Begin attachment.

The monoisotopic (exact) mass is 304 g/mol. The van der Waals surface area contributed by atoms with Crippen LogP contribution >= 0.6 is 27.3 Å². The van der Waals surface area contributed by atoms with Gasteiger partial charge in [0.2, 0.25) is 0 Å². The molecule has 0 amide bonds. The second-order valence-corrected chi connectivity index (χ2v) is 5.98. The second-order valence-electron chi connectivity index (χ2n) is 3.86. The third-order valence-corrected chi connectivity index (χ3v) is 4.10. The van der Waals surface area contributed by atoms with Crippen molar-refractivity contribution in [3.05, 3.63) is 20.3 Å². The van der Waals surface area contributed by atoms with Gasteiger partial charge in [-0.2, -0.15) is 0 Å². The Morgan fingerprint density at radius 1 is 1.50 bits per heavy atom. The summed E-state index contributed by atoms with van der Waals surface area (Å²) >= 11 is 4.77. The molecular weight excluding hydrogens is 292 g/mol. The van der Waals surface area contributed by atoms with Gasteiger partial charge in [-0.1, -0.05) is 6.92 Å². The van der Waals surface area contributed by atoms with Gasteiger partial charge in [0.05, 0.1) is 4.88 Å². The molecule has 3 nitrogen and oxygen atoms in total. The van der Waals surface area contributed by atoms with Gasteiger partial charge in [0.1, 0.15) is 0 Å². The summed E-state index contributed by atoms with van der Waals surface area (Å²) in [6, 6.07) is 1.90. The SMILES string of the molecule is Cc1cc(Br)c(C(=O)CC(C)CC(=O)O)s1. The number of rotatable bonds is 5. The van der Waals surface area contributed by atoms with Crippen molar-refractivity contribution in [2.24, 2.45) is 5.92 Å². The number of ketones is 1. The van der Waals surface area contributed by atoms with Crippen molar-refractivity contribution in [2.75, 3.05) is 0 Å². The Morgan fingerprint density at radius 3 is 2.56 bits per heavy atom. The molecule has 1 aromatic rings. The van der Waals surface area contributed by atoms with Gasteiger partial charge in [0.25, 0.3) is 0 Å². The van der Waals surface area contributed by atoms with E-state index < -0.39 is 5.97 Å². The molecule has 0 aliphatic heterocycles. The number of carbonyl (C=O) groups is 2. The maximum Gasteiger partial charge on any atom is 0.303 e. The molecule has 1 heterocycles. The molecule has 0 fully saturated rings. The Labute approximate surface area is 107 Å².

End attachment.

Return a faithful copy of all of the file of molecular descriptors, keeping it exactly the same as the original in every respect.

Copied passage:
The monoisotopic (exact) mass is 304 g/mol. The van der Waals surface area contributed by atoms with Crippen LogP contribution >= 0.6 is 27.3 Å². The van der Waals surface area contributed by atoms with Gasteiger partial charge in [0.2, 0.25) is 0 Å². The molecule has 0 amide bonds. The second-order valence-corrected chi connectivity index (χ2v) is 5.98. The second-order valence-electron chi connectivity index (χ2n) is 3.86. The third-order valence-corrected chi connectivity index (χ3v) is 4.10. The van der Waals surface area contributed by atoms with Crippen molar-refractivity contribution in [3.05, 3.63) is 20.3 Å². The van der Waals surface area contributed by atoms with Gasteiger partial charge in [-0.2, -0.15) is 0 Å². The Morgan fingerprint density at radius 1 is 1.50 bits per heavy atom. The summed E-state index contributed by atoms with van der Waals surface area (Å²) >= 11 is 4.77. The molecular weight excluding hydrogens is 292 g/mol. The van der Waals surface area contributed by atoms with Gasteiger partial charge in [-0.1, -0.05) is 6.92 Å². The van der Waals surface area contributed by atoms with Gasteiger partial charge in [0.05, 0.1) is 4.88 Å². The molecule has 3 nitrogen and oxygen atoms in total. The van der Waals surface area contributed by atoms with Gasteiger partial charge in [0.1, 0.15) is 0 Å². The summed E-state index contributed by atoms with van der Waals surface area (Å²) in [6, 6.07) is 1.90. The SMILES string of the molecule is Cc1cc(Br)c(C(=O)CC(C)CC(=O)O)s1. The number of rotatable bonds is 5. The van der Waals surface area contributed by atoms with Crippen molar-refractivity contribution in [2.24, 2.45) is 5.92 Å². The number of ketones is 1. The van der Waals surface area contributed by atoms with Crippen molar-refractivity contribution in [2.75, 3.05) is 0 Å². The Morgan fingerprint density at radius 3 is 2.56 bits per heavy atom. The molecule has 1 aromatic rings. The van der Waals surface area contributed by atoms with Gasteiger partial charge in [0.25, 0.3) is 0 Å². The van der Waals surface area contributed by atoms with E-state index < -0.39 is 5.97 Å². The molecule has 0 aliphatic heterocycles. The number of carbonyl (C=O) groups is 2. The maximum Gasteiger partial charge on any atom is 0.303 e. The molecule has 1 heterocycles. The molecule has 0 fully saturated rings. The Labute approximate surface area is 107 Å².